Do I have to show ID?
- Yes. With changes in voter laws, you must now show an ID to vote in Iowa. That ID must prove both identity (who you are) and residence (where you live).
What are the accepted forms of ID?
Any of the following, as long as the ID contains your photo and a valid expiration date (not expired):
- Driver’s license or non-operator ID card from Iowa or another state
- U.S. passport
- U.S. military or veteran’s identification card
- An Iowa Voter ID card
- Tribal ID card or other tribal enrollment document issued by a federally recognized tribe or nation
- ID card issued by an employer
If your photo ID doesn't have your current address in the precinct, you must also show one of the following documents to prove residency:
- Residential lease
- Property tax statement
- Utility bill
- Bank statement
- Government check
- Other government document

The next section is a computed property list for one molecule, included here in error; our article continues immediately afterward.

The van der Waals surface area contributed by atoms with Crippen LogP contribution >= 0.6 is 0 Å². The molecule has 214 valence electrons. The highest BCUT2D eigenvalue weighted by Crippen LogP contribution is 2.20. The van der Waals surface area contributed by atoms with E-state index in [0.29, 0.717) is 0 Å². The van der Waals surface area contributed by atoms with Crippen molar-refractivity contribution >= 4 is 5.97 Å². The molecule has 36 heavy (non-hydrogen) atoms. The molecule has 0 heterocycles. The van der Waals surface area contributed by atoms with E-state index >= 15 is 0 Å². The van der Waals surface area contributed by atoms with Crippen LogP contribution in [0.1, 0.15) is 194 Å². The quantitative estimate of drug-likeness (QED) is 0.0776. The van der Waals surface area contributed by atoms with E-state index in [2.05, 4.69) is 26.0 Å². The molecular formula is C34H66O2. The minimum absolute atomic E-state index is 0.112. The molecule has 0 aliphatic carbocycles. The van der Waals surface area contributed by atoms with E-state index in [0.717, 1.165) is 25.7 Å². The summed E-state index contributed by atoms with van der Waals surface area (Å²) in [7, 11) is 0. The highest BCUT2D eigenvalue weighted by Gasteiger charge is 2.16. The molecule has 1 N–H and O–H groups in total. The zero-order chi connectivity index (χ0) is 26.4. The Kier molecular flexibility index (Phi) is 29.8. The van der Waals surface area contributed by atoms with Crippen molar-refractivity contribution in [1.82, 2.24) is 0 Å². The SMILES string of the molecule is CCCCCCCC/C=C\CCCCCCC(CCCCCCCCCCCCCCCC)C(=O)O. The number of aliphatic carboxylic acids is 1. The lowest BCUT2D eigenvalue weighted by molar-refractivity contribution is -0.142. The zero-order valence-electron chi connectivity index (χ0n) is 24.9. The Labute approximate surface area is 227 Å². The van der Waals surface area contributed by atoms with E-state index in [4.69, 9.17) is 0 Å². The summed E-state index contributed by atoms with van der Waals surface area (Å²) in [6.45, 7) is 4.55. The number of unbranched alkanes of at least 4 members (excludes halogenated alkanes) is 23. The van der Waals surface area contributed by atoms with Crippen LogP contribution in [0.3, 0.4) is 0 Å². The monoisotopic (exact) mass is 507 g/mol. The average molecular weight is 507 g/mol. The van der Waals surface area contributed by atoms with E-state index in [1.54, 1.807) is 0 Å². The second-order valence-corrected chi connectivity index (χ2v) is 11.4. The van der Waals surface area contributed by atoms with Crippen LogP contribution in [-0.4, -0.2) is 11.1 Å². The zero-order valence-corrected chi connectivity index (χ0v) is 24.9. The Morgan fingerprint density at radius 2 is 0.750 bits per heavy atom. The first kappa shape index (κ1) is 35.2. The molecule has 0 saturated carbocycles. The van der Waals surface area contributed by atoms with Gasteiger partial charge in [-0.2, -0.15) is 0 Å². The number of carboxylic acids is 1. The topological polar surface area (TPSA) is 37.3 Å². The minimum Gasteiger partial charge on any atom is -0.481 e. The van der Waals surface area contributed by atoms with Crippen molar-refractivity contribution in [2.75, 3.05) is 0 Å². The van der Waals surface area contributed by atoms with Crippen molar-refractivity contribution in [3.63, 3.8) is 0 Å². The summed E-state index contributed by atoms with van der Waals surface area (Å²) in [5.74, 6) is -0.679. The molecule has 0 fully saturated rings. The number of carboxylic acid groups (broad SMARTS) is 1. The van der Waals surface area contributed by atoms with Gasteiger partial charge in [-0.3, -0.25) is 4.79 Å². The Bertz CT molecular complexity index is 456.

The residency document must show your name and current address in the precinct, and be dated, or describe the terms of residency, current to within 45 days of when you're showing the document. For example, if you present your residential lease, the lease must show that you have lived there within the last 45 days.
What if I don’t have any of the above ID?
You can cast a provisional ballot. A provisional ballot is a ballot given to a voter whose eligibility to vote is not immediately established. You will be given a form that tells you the reason why you are casting a provisional ballot. If the reason is that you registered on Election Day and did not have the proper identification, you will be provided a list of acceptable identification that you may either bring to your polling place before the polls close at 9:00 p.m. on Election Day, or bring to your county auditor’s office by the deadline listed on the form given to you.
Will my provisional ballot be counted?
- Your ballot won’t be counted unless you follow the instructions on the form provided to you when you cast your provisional ballot. If the issue is identification, and you have time and have an ID at home or work, it’s usually better to get your ID and return to the polls to cast a regular ballot.
Current as of March 2019